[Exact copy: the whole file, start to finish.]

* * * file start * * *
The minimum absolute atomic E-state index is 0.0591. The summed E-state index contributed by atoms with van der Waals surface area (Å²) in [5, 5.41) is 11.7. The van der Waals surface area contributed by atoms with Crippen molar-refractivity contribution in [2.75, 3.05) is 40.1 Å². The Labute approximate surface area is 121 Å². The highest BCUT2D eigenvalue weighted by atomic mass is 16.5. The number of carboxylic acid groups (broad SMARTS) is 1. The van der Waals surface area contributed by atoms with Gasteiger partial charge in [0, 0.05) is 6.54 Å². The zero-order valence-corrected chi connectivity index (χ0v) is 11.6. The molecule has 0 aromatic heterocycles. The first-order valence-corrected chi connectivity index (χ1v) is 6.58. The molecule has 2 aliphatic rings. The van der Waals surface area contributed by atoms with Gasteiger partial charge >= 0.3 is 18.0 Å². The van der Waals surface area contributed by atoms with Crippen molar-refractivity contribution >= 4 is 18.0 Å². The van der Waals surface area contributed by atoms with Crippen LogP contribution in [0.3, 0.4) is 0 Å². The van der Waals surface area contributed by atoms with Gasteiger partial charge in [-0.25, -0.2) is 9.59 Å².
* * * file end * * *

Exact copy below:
The minimum absolute atomic E-state index is 0.0591. The summed E-state index contributed by atoms with van der Waals surface area (Å²) in [5, 5.41) is 11.7. The van der Waals surface area contributed by atoms with Crippen molar-refractivity contribution in [2.75, 3.05) is 40.1 Å². The Labute approximate surface area is 121 Å². The highest BCUT2D eigenvalue weighted by atomic mass is 16.5. The number of carboxylic acid groups (broad SMARTS) is 1. The van der Waals surface area contributed by atoms with Gasteiger partial charge in [0, 0.05) is 6.54 Å². The zero-order valence-corrected chi connectivity index (χ0v) is 11.6. The molecule has 0 aromatic heterocycles. The first-order valence-corrected chi connectivity index (χ1v) is 6.58. The molecule has 2 aliphatic rings. The van der Waals surface area contributed by atoms with Gasteiger partial charge >= 0.3 is 18.0 Å². The van der Waals surface area contributed by atoms with Crippen molar-refractivity contribution >= 4 is 18.0 Å². The van der Waals surface area contributed by atoms with Crippen LogP contribution in [0.3, 0.4) is 0 Å². The van der Waals surface area contributed by atoms with Gasteiger partial charge in [-0.25, -0.2) is 9.59 Å².